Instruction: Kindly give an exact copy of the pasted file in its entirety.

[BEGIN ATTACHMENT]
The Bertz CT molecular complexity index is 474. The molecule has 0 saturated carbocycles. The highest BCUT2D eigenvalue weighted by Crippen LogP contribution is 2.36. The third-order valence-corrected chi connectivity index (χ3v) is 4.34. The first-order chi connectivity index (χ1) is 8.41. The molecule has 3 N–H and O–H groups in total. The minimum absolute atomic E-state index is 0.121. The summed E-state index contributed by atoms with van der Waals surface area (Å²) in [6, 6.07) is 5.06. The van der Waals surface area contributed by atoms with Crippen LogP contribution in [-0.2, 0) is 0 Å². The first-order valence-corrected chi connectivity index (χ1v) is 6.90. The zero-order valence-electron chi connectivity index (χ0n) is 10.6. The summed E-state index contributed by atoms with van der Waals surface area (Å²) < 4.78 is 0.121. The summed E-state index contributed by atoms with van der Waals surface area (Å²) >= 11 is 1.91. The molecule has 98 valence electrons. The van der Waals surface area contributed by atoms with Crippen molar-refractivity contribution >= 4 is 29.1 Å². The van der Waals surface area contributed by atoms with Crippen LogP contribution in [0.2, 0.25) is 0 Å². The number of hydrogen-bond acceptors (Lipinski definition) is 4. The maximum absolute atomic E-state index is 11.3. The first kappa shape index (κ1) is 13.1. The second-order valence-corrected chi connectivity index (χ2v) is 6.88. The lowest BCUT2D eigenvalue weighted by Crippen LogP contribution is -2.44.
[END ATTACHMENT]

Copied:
The Bertz CT molecular complexity index is 474. The molecule has 0 saturated carbocycles. The highest BCUT2D eigenvalue weighted by Crippen LogP contribution is 2.36. The third-order valence-corrected chi connectivity index (χ3v) is 4.34. The first-order chi connectivity index (χ1) is 8.41. The molecule has 3 N–H and O–H groups in total. The minimum absolute atomic E-state index is 0.121. The summed E-state index contributed by atoms with van der Waals surface area (Å²) in [6, 6.07) is 5.06. The van der Waals surface area contributed by atoms with Crippen LogP contribution in [-0.2, 0) is 0 Å². The first-order valence-corrected chi connectivity index (χ1v) is 6.90. The zero-order valence-electron chi connectivity index (χ0n) is 10.6. The summed E-state index contributed by atoms with van der Waals surface area (Å²) < 4.78 is 0.121. The summed E-state index contributed by atoms with van der Waals surface area (Å²) >= 11 is 1.91. The molecule has 98 valence electrons. The van der Waals surface area contributed by atoms with Crippen molar-refractivity contribution >= 4 is 29.1 Å². The van der Waals surface area contributed by atoms with Crippen LogP contribution in [0.2, 0.25) is 0 Å². The number of hydrogen-bond acceptors (Lipinski definition) is 4. The maximum absolute atomic E-state index is 11.3. The first kappa shape index (κ1) is 13.1. The second-order valence-corrected chi connectivity index (χ2v) is 6.88. The lowest BCUT2D eigenvalue weighted by Crippen LogP contribution is -2.44.